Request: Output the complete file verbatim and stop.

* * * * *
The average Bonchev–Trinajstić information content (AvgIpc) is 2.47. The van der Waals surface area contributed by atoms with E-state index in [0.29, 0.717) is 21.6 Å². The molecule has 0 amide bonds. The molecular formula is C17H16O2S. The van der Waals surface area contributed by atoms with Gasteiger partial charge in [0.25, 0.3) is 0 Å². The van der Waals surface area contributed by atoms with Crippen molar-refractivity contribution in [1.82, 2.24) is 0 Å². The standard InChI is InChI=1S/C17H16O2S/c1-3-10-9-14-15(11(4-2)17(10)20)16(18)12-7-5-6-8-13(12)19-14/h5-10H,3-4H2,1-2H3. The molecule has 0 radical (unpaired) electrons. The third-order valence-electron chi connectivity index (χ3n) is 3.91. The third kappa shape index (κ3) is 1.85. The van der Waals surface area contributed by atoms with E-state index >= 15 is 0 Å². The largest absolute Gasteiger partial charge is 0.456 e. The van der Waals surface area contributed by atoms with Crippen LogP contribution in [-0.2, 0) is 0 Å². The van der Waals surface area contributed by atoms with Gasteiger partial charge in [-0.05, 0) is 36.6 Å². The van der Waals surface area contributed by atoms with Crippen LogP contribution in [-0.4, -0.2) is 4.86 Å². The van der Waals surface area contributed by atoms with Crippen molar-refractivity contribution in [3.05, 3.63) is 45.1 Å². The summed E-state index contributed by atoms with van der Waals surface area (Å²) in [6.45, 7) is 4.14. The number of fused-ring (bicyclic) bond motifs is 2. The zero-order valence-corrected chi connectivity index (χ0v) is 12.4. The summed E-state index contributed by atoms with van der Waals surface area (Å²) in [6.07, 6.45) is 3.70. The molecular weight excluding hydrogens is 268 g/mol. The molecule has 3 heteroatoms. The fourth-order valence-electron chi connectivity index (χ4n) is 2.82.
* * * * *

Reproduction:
The average Bonchev–Trinajstić information content (AvgIpc) is 2.47. The van der Waals surface area contributed by atoms with E-state index in [0.29, 0.717) is 21.6 Å². The molecule has 0 amide bonds. The molecular formula is C17H16O2S. The van der Waals surface area contributed by atoms with Gasteiger partial charge in [0.25, 0.3) is 0 Å². The van der Waals surface area contributed by atoms with Crippen molar-refractivity contribution in [1.82, 2.24) is 0 Å². The standard InChI is InChI=1S/C17H16O2S/c1-3-10-9-14-15(11(4-2)17(10)20)16(18)12-7-5-6-8-13(12)19-14/h5-10H,3-4H2,1-2H3. The molecule has 0 radical (unpaired) electrons. The third-order valence-electron chi connectivity index (χ3n) is 3.91. The third kappa shape index (κ3) is 1.85. The van der Waals surface area contributed by atoms with E-state index >= 15 is 0 Å². The largest absolute Gasteiger partial charge is 0.456 e. The van der Waals surface area contributed by atoms with Crippen LogP contribution in [-0.2, 0) is 0 Å². The van der Waals surface area contributed by atoms with Gasteiger partial charge in [-0.05, 0) is 36.6 Å². The van der Waals surface area contributed by atoms with Crippen LogP contribution in [-0.4, -0.2) is 4.86 Å². The van der Waals surface area contributed by atoms with Crippen molar-refractivity contribution in [3.05, 3.63) is 45.1 Å². The summed E-state index contributed by atoms with van der Waals surface area (Å²) in [6.45, 7) is 4.14. The number of fused-ring (bicyclic) bond motifs is 2. The zero-order valence-corrected chi connectivity index (χ0v) is 12.4. The summed E-state index contributed by atoms with van der Waals surface area (Å²) in [6.07, 6.45) is 3.70. The molecular weight excluding hydrogens is 268 g/mol. The molecule has 3 heteroatoms. The fourth-order valence-electron chi connectivity index (χ4n) is 2.82.